August 6, 2021
A recent arbitral decision, EllisDon Construction Ltd. v Labourers’ International Union of North America, Local 183, may provide some needed insight into how arbitrators will consider workplace policies mandating COVID-19 testing and/or vaccinations for its employees. In a decision released June 10, 2021, Arbitrator Robert Kitchen dismissed a grievance filed by LIUNA Local 183 in which the Union challenged an employer’s policy requiring employees to take rapid COVID-19 tests in order to gain access to the workplace. Arbitrator Kitchen ultimately found the policy to be reasonable when weighing the intrusiveness of testing against the threat of and need to prevent COVID-19.
The Employers, EllisDon and Verdi Structures, are contractors engaged in a construction project in Toronto. In February 2021, EllisDon introduced a policy that mandated rapid COVID-19 testing at select job sites, which were selected based on criteria such as community spread, case counts, hot-zone locations, project size, and level of transmission risk, among other factors. In April 2021, EllisDon expanded the policy to include sites where the owners had not expressly approved testing, responding to the “third wave” of COVID-19 cases in Ontario and emerging variants of the virus. The Grievance, filed on behalf of several employees at the project, claimed that the policy was unreasonable. The Grievors argued that the testing was invasive and violated their privacy, that rapid testing was “experimental” and that it produced false positive results.
The Union relied in part on arbitral jurisprudence concerning mandatory drug and alcohol testing, a context in which employees’ bodily integrity and privacy interests are called into question. The Union also emphasized that the project was located in an “open air” environment, minimizing risk of transmission.
Arbitrator Kitchen, however, noted that more invasive testing regimens had been upheld by arbitrators. He noted that in Caressant Care Nursing and Retirement Homes the union had argued that testing was an intrusion on privacy and a breach of dignity because a nasal swab was more intrusive than certain drug or alcohol tests, such as a breathalyzer. Arbitrator Randall nonetheless held that the intrusiveness of testing was reasonable when weighed against the need to prevent the spread of COVID-19.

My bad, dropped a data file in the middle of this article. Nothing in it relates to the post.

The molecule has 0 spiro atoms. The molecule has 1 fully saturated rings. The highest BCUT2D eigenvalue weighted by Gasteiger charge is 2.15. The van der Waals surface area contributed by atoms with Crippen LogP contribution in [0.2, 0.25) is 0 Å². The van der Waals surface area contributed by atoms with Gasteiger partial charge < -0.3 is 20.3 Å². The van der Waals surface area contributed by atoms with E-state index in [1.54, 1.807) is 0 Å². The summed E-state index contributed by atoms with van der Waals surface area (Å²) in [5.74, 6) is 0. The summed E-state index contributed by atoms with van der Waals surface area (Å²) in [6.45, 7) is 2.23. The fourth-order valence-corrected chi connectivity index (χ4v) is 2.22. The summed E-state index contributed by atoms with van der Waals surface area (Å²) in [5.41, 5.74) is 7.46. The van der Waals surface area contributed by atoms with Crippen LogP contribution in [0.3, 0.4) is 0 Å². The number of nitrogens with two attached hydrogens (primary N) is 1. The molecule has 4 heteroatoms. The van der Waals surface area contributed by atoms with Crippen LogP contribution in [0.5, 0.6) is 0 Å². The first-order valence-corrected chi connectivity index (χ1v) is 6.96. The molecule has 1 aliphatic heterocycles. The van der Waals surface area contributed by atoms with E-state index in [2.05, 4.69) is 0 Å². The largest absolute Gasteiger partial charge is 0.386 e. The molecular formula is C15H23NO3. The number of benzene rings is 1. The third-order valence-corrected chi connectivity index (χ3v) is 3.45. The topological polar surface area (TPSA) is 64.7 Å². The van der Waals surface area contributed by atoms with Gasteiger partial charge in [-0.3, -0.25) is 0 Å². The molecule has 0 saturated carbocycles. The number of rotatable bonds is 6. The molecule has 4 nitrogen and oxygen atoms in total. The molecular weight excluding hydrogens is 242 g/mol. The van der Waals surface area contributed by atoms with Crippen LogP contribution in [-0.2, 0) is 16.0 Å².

Arbitrator Kitchen noted that in a previous decision from April 2021, Unilever Canada Inc., v United Food and Commercial Workers, Local 175, Arbitrator Bloch had employed the following factors to decide whether mandatory COVID-19 testing was reasonable: the number of workers onsite and on the production lines; any prior or existing outbreaks or transmissions of the virus in the facility; and the available evidence linking such testing to effective prevention of COVID-19 transmission in the workplace. Despite the fact that no outbreak had occurred at the facility in question, Arbitrator Bloch dismissed the grievance, citing the number of employees at the site and the need to “err on the side of caution.”
In the Grievance at hand, Arbitrator Kitchen found that there were even more compelling circumstances to support the Employer’s testing policy, noting in particular the existing history of transmissions at the Project. In balancing the interests of employer and employee, and the reasonableness of testing against the broader need to curb the spread of COVID-19, the arbitrator found the Employer’s testing policy to be reasonable and the grievance was dismissed. The reasoning in this decision, and the decisions that it relies on, may pave the way for future, highly-anticipated developments surrounding mandatory vaccination policies. The question of whether it is reasonable for an employer to require workers to be vaccinated may look to arbitral decisions such as this in considering the factors to balance certain interests and in assessing reasonableness, such as number of workers onsite, history of outbreaks, and the seriousness of COVID-19.
Authored by Ramna Safeer, Articling Student
The Labour Blog is edited by Daniel Anisfeld.